Body language affects how others see us, but it may also change how we see ourselves. Social psychologist Amy Cuddy shows how “power posing” — standing in a posture of confidence, even when we don’t feel confident — can affect testosterone and cortisol levels in the brain, and might even have an impact on our chances for success.


  • hunch – to thrust out or up in a hump
  • unfold – to develop
  • infer – to derive by reasoning; conclude or judge from premises or evidence
  • bump into somebody – to meet by chance
  • congenital – of or pertaining to a condition present at birth, whether inherited or caused by the environment, especially the uterine environment
  • pose – to assume a particular attitude or stance, especially with the hope of impressing others


Think about it

Answer the questions below.

  • What are nonverbals? (pause @ 2:10)
  • What does Amy say about doctors, politicians and emoticons? (pause @ 3:24)
  • What does  Amy say about the expression called “pride”? (pause @ 5:00)
  • How do people behave in the presence of someone in the position of power in term of their non-verbals? (pause @ 5:29)
  • What does Julie say about the grades of MBA students? (pause @ 6:55)
  • What are some differences between powerful and powerless people? (pause  @ 9:20)
  • Discuss the procedure and results of high-power and low-power poses. (pause @ 12:45)
  • What practical applications might Amy’s findings have? In what situations? (pause @ 13:30)
  • What were the results of the job-interview study? (pause @ 15:39)
  • Summarise Amy’s personal story of “I’m not supposed to be here.” How did it help a student of hers? (pause @ 19:40)


Practice makes perfect

Fill in the blank spaces with the correct forms/tenses of the verbs in brackets.

 When I was 19, I ________ (be) in a really bad car accident. I ________ (throw) out of a car, ________ (roll) several times. I was thrown from the car. And I woke up in a head injury rehab ward, and I ________ (be) withdrawn from college, and I learned that my I.Q. ________ (drop) by two standard deviations, which was very traumatic. I ________ (know) my I.Q. because I ________ (identify) with being smart, and I ________ (be) called gifted as a child. So I’m taken out of college, I ________ (keep) trying to go back. They ________ (say), “You’re not going to finish college. Just, you know, there are other things for you to do, but that’s not going to work out for you.” So I really struggled with this, and I have to say, having your identity taken from you, your core identity, and for me it was ________ (be smart), having that taken from you, there’s nothing that leaves you ________ (feel) more powerless than that. So I ________ (feel) entirely powerless. I worked and worked and worked, and I got lucky, and worked, and got lucky, and worked.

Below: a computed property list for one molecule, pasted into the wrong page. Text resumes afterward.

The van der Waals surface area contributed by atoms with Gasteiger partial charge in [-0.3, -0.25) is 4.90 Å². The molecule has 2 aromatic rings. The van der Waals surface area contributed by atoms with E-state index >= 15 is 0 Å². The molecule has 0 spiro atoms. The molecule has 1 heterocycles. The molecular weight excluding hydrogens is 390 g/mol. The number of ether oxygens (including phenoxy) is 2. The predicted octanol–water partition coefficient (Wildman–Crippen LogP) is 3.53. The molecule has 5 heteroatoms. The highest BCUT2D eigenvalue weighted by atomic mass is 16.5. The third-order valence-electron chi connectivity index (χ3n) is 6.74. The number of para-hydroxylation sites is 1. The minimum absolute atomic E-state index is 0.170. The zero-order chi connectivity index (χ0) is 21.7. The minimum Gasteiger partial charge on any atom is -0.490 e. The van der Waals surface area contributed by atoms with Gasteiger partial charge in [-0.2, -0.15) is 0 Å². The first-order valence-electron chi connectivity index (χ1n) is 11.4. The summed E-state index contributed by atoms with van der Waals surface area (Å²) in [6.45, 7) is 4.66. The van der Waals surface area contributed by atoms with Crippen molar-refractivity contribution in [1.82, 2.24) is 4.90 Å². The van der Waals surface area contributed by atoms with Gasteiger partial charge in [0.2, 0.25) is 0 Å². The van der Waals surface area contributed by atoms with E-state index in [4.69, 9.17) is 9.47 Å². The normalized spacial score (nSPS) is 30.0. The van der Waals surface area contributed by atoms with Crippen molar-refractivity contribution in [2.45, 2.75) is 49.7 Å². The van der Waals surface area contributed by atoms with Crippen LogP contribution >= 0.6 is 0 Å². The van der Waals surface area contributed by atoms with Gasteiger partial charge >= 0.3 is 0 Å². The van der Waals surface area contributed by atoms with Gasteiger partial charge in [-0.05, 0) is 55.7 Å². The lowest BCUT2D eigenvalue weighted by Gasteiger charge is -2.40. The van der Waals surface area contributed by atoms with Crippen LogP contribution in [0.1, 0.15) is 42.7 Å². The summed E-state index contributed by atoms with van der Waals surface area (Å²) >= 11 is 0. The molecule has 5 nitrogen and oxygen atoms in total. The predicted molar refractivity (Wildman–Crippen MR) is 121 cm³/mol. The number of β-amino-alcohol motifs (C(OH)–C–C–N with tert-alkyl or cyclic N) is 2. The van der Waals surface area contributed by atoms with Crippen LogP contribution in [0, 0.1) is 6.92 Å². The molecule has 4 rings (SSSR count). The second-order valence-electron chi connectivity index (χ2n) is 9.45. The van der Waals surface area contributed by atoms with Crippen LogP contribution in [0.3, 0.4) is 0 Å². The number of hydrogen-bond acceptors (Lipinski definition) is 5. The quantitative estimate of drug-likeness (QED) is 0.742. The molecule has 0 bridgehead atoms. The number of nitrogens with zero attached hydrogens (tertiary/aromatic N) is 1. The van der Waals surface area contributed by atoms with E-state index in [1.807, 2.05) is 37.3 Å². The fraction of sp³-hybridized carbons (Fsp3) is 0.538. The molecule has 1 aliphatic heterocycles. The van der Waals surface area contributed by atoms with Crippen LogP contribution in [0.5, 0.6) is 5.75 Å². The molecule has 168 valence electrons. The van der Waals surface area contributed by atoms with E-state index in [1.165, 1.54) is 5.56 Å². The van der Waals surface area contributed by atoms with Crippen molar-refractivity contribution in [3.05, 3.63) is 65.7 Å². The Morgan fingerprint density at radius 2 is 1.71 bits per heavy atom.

Eventually I ________ (graduate) from college. It took me four years longer than my peers, and I convinced someone, my angel advisor, Susan Fiske, to take me on, and so I ________ (end up) at Princeton, and I was like, I am not supposed to be here. I am an impostor. And the night before my first-year talk, and the first-year talk at Princeton is a 20-minute talk to 20 people. That’s it. I was so afraid of ________ (find out) the next day that I called her and said, “I’m quitting.” She was like, “You are not quitting, because I took a gamble on you, and you’re staying. You’re going to stay, and this is what you’re going to do. You are going to fake it. You’re going to do every talk that you ever get asked to do. You’re just going to do it and do it and do it, even if you’re terrified and paralyzed and having an out-of-body experience, until you have this moment where you say, ‘Oh my gosh, I’m doing it. Like, I ________ (become) this. I am actually doing this.'” So that’s what I did. Five years in grad school, a few years, you know, I’m at Northwestern, I moved to Harvard, I’m at Harvard, I ________ (not really think) about it anymore, but for a long time I ________ (think), “Not supposed to be here. Not supposed to be here.”

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